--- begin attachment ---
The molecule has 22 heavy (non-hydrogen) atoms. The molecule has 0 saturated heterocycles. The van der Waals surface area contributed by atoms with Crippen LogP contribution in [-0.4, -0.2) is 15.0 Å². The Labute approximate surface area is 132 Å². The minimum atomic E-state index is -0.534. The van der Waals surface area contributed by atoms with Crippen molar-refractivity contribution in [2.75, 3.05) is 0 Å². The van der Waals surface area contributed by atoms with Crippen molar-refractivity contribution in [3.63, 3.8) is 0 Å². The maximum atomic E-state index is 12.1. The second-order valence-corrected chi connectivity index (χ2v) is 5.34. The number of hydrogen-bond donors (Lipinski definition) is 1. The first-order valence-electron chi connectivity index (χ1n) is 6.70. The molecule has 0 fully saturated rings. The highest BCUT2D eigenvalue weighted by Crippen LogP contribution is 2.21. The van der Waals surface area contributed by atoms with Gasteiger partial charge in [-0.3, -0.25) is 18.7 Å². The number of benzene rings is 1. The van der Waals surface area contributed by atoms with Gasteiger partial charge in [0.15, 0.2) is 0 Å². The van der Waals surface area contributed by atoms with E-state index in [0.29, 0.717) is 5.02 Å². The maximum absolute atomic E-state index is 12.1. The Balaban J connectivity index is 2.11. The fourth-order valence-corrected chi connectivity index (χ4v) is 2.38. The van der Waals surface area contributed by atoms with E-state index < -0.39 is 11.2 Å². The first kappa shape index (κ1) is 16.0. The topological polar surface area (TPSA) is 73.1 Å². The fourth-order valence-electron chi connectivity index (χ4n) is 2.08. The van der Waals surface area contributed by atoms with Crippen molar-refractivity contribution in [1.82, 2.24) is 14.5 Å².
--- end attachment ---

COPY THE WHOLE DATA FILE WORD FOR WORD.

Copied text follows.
The molecule has 22 heavy (non-hydrogen) atoms. The molecule has 0 saturated heterocycles. The van der Waals surface area contributed by atoms with Crippen LogP contribution in [-0.4, -0.2) is 15.0 Å². The Labute approximate surface area is 132 Å². The minimum atomic E-state index is -0.534. The van der Waals surface area contributed by atoms with Crippen molar-refractivity contribution in [2.75, 3.05) is 0 Å². The van der Waals surface area contributed by atoms with Crippen molar-refractivity contribution in [3.63, 3.8) is 0 Å². The maximum atomic E-state index is 12.1. The second-order valence-corrected chi connectivity index (χ2v) is 5.34. The number of hydrogen-bond donors (Lipinski definition) is 1. The first-order valence-electron chi connectivity index (χ1n) is 6.70. The molecule has 0 fully saturated rings. The highest BCUT2D eigenvalue weighted by Crippen LogP contribution is 2.21. The van der Waals surface area contributed by atoms with Gasteiger partial charge in [-0.3, -0.25) is 18.7 Å². The number of benzene rings is 1. The van der Waals surface area contributed by atoms with Gasteiger partial charge in [0.15, 0.2) is 0 Å². The van der Waals surface area contributed by atoms with E-state index in [0.29, 0.717) is 5.02 Å². The maximum absolute atomic E-state index is 12.1. The Balaban J connectivity index is 2.11. The fourth-order valence-corrected chi connectivity index (χ4v) is 2.38. The van der Waals surface area contributed by atoms with E-state index < -0.39 is 11.2 Å². The first kappa shape index (κ1) is 16.0. The topological polar surface area (TPSA) is 73.1 Å². The fourth-order valence-electron chi connectivity index (χ4n) is 2.08. The van der Waals surface area contributed by atoms with Crippen molar-refractivity contribution in [1.82, 2.24) is 14.5 Å².